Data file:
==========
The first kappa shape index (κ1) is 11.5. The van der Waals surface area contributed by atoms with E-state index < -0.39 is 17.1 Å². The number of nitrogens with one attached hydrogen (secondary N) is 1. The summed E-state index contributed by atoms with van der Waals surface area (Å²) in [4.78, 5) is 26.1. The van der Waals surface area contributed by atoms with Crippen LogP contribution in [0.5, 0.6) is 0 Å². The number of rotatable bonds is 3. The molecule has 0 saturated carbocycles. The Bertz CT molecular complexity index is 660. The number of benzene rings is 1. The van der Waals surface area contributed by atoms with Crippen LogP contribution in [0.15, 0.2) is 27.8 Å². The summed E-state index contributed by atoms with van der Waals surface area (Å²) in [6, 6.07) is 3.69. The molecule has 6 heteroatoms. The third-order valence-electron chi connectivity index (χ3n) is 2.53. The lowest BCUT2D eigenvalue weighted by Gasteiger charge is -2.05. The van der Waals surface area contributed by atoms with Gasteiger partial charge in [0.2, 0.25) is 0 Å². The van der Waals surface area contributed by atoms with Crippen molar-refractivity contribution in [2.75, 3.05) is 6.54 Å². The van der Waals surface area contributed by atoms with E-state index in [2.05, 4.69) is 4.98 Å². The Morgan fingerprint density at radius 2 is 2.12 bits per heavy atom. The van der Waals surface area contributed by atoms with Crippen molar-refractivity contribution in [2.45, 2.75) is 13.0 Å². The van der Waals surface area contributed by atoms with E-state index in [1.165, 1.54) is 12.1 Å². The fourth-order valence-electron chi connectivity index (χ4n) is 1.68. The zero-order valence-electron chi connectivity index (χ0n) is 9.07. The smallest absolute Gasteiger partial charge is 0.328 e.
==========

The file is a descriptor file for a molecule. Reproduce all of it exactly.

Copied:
The first kappa shape index (κ1) is 11.5. The van der Waals surface area contributed by atoms with E-state index < -0.39 is 17.1 Å². The number of nitrogens with one attached hydrogen (secondary N) is 1. The summed E-state index contributed by atoms with van der Waals surface area (Å²) in [4.78, 5) is 26.1. The van der Waals surface area contributed by atoms with Crippen LogP contribution in [0.5, 0.6) is 0 Å². The number of rotatable bonds is 3. The molecule has 0 saturated carbocycles. The Bertz CT molecular complexity index is 660. The number of benzene rings is 1. The van der Waals surface area contributed by atoms with Crippen LogP contribution in [0.15, 0.2) is 27.8 Å². The summed E-state index contributed by atoms with van der Waals surface area (Å²) in [6, 6.07) is 3.69. The molecule has 6 heteroatoms. The third-order valence-electron chi connectivity index (χ3n) is 2.53. The lowest BCUT2D eigenvalue weighted by Gasteiger charge is -2.05. The van der Waals surface area contributed by atoms with Gasteiger partial charge in [0.2, 0.25) is 0 Å². The van der Waals surface area contributed by atoms with Crippen molar-refractivity contribution in [2.75, 3.05) is 6.54 Å². The van der Waals surface area contributed by atoms with E-state index in [2.05, 4.69) is 4.98 Å². The Morgan fingerprint density at radius 2 is 2.12 bits per heavy atom. The van der Waals surface area contributed by atoms with Crippen molar-refractivity contribution in [2.45, 2.75) is 13.0 Å². The van der Waals surface area contributed by atoms with E-state index in [1.165, 1.54) is 12.1 Å². The fourth-order valence-electron chi connectivity index (χ4n) is 1.68. The zero-order valence-electron chi connectivity index (χ0n) is 9.07. The smallest absolute Gasteiger partial charge is 0.328 e.